How can I Replace the rear speaker 2000 es300, I have Nakamichi speakers, seems the rear one is making noise when bass is playing.
Never blew a speaker before, you would imagine Nakamichi's were dependable.
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Re: Replace rear speaker 2000 es300
You need to check to see if it is an external amp or an amp that is built in with the speakers. They may be 2ohm factory speakers on that stock system, if so you may need a rewire. take a look at the rears and see if you see a small amp. Its Lexus so hopefully it will be a straight forward swap. get back to me if needed.
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Easy Plug and Play Wiring Adapter. ... 2001 Oldsmobile Alero Car Radio Stereo Audio Wiring Diagram ... If you can't find your car audio wire diagram, car stereo wire diagram or car radio ... Right Rear Speaker Positive Wire (+): Dark Blue ... olds alero and I have replace the stock stereo and have found that the sound out put ...
You have a possible fault in your wiring of the speakers, the Phases of the speakers are crossed over resulting in cancelling of the low frequency- bass frequency. Hence please reconnect the speakers front and rear with the positive/ negative to the corresponding positive and negative of the speakers.If you are unable to fix the marking of the polarity use 1.5 Volt cell to connect to the speakers , if the speaker moves up the terminal on the positve of battery is positive. reconnect and test with a good bass song for result. Helpful. Good day
Hello, I have a 2000 ES300 and while the body style is different believe the newer model still has the rear deck mountedsub-woofer that you are referring to. The process of removing this speaker would start off the same as if you were going to replace the third brake light also located in this housing. Using a flathead screwdriver work your way around prying/popping up all four corners of the speaker grill covering the speaker that have the retainer clips. Once you disengage the clips work/maneuver the grill up and towards you gently and it should slide out. The bulb for the third brae light will be attached to this speaker grill, disconnect the snap wire from the bulb and you should have a clear visual of the speaker and the four bolthead screws securing it. Remove these screws and your almost home free. The next part might be slightly more difficult. If the speaker s simply connected by a clipped on wiring harness, just detach.On my 2000 ES300 i have the pioneer system(Not Nakimichi) and the 2 wires (one black, and one red) are soldered directly to the speaker. You can take a soldering iron(maybe a battery or gas powered one unless you have an inverter) and remelt the solder to remove the wires or you can elect to simply cut the wires. If you choose to cut them make sure you cut them as close as possible to the soldered joints so you have plenty of wire left to install the replacement speaker.Then install replacement either soldering or using crimp clamps and reassemble. ( Note if you simply want to add a aftermarket amplified sub-woofer you don't need to remove the sub-woofer out of the housing. You can tap into the wire leads and run it directly to the amplifier. Just cut one of the wires leading to the stock sub-woofer so it doesn't also come on and potentially blow while the radio is on. This will also prevent any bass humming when the radio is shut off but the aftermarket amplifier is still on because once one of the wires to the stock sub-woofer is disconnected or cut it breaks the circuit. Hope this helps.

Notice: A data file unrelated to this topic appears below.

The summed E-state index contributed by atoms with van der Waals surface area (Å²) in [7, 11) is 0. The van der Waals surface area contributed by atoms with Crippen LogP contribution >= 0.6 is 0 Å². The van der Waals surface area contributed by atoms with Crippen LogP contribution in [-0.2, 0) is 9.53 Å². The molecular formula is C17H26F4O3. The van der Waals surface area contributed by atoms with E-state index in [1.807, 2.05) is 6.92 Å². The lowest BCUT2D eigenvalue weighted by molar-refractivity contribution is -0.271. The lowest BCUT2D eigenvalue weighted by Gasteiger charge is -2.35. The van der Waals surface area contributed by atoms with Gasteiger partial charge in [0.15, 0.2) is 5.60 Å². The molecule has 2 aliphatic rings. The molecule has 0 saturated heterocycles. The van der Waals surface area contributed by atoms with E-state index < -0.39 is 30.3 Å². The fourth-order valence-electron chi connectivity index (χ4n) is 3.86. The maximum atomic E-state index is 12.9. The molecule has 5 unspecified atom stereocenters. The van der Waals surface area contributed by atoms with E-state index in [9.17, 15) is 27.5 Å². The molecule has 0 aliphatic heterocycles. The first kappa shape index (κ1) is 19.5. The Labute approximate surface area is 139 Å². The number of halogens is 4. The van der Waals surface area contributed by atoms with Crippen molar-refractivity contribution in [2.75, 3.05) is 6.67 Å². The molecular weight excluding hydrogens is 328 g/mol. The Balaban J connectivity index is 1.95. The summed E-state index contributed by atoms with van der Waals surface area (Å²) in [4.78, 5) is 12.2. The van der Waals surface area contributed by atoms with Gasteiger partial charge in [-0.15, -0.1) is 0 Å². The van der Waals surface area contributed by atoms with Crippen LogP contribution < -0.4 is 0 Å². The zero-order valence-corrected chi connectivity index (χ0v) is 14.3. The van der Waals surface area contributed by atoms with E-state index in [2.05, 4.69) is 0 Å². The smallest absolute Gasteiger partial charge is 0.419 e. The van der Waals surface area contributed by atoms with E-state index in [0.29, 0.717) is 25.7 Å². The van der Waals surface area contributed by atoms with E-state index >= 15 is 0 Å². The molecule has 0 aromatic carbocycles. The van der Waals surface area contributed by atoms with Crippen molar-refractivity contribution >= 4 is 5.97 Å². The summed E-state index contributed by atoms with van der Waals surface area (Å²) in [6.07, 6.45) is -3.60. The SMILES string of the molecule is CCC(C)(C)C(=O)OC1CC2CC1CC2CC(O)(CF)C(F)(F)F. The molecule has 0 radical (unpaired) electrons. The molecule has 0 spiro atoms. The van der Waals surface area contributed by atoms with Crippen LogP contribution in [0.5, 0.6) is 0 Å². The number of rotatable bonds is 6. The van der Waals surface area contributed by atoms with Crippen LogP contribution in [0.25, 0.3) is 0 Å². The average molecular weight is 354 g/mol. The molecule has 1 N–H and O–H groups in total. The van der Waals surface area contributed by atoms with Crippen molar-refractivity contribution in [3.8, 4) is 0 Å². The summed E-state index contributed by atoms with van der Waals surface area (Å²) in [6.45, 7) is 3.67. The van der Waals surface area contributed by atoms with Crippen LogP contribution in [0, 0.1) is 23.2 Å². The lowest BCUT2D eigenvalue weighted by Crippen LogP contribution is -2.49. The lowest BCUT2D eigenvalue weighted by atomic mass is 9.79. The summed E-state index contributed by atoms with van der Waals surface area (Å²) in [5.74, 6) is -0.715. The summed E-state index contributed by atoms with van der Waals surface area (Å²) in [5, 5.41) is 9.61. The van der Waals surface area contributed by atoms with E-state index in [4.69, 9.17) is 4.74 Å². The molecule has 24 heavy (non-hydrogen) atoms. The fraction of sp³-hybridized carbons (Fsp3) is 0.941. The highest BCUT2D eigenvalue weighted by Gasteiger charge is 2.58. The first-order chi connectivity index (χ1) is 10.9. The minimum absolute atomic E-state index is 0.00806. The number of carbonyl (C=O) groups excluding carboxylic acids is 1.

This is normal. I also have a 2000 ES300. This became a problem when i tried to run an aftermarket sub off of the wire leads from the stock sub-woofer. When I would switch the radio off there would be a loud, deep, constant bass tone. As far as I know you cannot stop the voltage from continuously supplying the sub-woofer this is the way the factory amplifier is programmed, however, if you cut one of the wires(youhave to cut because wires are soldered to sub-woofer) the humming noise will not occur when radio is shut off. Cut the wire in middle and add crimp connectors so you can reconnect later if needed. You only need to cut one and it doesn't matter whether it's the black or red wire.
Offhand, could either be the subwoofer speaker itself or the electronics (amp and/or crossover). One way to determine is by physcially checking the sub speaker. When playing with bass on, pls try restricting speaker movement by pressing on it and see if the noise is reduced. Another is to temporarily replace the speaker. You can try speakers meant for the car, home entertainment or book shelf, just dont set the volume too high.
If the speakers are ruled out, then it would be the electronics inside. For this, you would need familiairty with electronic components and circuittry, a DVM and a soldering iron. Access to an oscilloscope and an audio signal generator would be nice but not a necessity. The idea is to inject a constant audio signal and determine where the noise (if electronic) is coming from. In most instances, it would be a leaky electrolytic capacitor either in the input stage or feedback loop. At other times, it would be also a capacitor in the band pass filter.
Hope this be of initial help/idea. Pls post back how things turned up or should you need additional information.